Kevin Goldstein and I have updated the pro portion of the Top 100, which means we quickly reviewed the placement of players in the 50 FV tier and above, and considered who was not yet in those tiers but should be based on how they’ve looked during the first month of the 2021 season. I still have three total org audits to do — Milwaukee, Oakland and the Cubs — before I start peeling graduates off the list. Those will be completed shortly. You can find the updated list here.
Also, if you missed it, Kevin and I updated our draft rankings and posted a Mock Draft on Monday.
The lone change up near the top of the 100 is Riley Greene moving into the top 20; he’s in the mix with several other similarly-aged players with the talent to be consistent All-Stars, like Bobby Witt Jr., Julio Rodríguez, and Corbin Carroll.
DL Hall moved into the 55 FV tier on the strength of his stuff. He’s still walking a fairly high rate of opposing batters but just on the strength of his three plus pitches, could be a Haderesque relief weapon even if he can’t start. Read the rest of this entry »
These are notes on prospects from lead prospect analyst Eric Longenhagen. Read previous installments here. Today’s notes feature thoughts on three college hitters who played in the NCAA Regionals, as well as three pitching prospects currently in the big leagues.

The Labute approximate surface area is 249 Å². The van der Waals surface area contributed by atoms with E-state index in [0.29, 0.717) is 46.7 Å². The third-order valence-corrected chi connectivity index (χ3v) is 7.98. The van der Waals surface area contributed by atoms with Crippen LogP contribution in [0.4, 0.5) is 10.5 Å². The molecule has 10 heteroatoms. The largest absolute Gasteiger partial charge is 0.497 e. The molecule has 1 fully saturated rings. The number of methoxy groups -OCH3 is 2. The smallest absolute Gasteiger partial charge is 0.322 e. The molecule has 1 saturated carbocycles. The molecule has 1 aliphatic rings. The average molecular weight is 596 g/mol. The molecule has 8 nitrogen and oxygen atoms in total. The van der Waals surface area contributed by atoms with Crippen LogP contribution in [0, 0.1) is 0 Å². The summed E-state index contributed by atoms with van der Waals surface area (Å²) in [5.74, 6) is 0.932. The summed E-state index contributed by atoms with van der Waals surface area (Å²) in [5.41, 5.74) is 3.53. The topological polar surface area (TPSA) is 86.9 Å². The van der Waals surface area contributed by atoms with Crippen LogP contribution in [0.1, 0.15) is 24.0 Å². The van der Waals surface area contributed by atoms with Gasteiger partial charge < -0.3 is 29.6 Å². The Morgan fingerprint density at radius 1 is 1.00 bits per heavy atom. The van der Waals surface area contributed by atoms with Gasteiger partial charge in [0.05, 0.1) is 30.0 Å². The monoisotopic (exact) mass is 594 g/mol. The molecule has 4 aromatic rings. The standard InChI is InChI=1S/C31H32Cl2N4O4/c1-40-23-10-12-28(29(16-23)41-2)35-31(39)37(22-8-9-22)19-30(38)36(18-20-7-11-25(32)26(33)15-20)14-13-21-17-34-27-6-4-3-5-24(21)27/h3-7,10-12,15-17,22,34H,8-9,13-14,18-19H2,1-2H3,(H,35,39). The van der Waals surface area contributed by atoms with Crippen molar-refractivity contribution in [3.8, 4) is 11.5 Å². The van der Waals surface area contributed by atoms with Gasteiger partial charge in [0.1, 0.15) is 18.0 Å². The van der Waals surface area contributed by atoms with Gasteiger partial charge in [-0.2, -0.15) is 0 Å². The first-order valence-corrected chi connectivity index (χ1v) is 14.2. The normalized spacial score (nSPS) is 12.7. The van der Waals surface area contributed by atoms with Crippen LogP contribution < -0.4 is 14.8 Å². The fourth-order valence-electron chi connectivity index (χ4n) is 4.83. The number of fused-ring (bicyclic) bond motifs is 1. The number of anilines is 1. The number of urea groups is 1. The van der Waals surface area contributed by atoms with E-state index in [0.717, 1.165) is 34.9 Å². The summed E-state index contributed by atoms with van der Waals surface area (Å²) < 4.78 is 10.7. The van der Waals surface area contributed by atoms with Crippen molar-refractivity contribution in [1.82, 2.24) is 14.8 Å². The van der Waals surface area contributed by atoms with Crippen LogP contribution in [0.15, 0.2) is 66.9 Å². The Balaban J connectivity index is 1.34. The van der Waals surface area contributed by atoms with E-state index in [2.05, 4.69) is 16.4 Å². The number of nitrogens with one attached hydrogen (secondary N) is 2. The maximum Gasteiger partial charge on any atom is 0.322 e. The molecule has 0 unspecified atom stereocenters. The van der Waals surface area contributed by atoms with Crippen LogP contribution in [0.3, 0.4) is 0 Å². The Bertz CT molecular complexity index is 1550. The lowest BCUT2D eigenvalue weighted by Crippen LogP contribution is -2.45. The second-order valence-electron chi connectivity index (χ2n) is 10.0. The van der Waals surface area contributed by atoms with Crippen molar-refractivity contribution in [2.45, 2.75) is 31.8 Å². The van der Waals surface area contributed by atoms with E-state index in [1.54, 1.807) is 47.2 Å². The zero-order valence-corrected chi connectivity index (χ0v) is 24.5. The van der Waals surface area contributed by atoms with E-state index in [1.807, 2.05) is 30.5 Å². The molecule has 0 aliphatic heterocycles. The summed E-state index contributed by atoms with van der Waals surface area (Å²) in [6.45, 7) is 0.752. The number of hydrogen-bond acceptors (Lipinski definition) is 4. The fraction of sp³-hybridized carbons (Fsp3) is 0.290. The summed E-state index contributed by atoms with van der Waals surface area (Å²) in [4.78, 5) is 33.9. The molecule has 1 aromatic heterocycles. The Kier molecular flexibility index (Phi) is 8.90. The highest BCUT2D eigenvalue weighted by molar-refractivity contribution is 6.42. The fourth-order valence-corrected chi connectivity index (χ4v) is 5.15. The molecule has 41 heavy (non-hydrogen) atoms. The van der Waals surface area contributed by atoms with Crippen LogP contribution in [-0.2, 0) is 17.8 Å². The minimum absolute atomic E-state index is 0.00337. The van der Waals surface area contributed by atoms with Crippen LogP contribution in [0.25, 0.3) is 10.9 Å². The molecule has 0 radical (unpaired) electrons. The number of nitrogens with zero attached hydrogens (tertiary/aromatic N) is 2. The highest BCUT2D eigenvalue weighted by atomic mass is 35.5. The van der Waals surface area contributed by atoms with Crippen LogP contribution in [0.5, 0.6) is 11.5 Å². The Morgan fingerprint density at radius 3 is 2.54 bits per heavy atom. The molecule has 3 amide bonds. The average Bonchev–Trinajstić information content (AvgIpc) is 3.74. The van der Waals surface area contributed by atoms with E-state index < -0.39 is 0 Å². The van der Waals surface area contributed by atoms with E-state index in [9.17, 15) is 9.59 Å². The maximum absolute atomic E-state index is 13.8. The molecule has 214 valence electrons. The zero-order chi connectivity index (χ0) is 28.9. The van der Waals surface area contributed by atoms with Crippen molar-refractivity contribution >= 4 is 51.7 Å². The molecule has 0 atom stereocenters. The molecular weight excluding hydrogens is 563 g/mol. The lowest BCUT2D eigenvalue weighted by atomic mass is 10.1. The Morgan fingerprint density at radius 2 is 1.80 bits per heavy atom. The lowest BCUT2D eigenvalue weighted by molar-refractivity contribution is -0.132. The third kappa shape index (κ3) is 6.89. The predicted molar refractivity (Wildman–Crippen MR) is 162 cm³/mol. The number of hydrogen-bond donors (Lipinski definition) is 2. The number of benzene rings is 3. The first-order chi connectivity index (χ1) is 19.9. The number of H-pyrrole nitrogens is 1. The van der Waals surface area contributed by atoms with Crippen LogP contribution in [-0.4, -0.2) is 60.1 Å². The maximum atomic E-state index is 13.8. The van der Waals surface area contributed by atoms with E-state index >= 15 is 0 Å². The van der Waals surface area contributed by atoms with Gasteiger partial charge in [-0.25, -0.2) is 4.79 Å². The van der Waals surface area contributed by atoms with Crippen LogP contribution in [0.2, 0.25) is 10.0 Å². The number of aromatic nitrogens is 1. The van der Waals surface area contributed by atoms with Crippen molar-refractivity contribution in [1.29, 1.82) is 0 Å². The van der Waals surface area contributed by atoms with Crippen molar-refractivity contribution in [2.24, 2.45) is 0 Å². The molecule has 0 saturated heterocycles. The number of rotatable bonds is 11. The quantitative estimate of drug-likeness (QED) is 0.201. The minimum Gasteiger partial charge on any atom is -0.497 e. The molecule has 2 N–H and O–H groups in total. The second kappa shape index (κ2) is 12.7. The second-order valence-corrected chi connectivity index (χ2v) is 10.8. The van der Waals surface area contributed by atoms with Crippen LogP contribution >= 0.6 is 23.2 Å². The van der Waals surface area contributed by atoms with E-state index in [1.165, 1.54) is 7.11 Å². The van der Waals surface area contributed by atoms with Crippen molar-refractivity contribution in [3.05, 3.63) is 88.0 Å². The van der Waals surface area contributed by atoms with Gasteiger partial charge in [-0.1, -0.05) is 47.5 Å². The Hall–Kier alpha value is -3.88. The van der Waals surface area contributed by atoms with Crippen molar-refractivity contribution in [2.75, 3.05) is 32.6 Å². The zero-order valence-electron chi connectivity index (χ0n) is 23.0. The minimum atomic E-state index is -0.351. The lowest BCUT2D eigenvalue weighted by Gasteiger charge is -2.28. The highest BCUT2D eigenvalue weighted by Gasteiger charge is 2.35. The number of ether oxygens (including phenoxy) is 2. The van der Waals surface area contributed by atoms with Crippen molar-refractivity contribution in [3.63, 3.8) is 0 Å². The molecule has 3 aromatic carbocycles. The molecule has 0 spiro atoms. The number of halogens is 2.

Reed Trimble, CF, Southern Miss
Draft Class: 2021 Age: 21
Regional Line: 14-for-25, 4 HR
When I named Trimble one of Conference USA’s top prospects in a tournament preview post from a couple weeks ago, I made a mistake with respect to his draft eligibility. He’s indeed a (COVID) freshman, but his 21st birthday was Sunday, so he’s a draft-eligible freshman. Trimble hit .345/.414/.638 this year, and the Southern Miss schedule was no cakewalk even though they’re a mid-major. It included 12 games against eventual regional host and top-16 team Louisiana Tech, as well as games against Mississippi State, Alabama, Florida State and Ole Miss, and four against South Alabama, who made a deep regional run. Read the rest of this entry »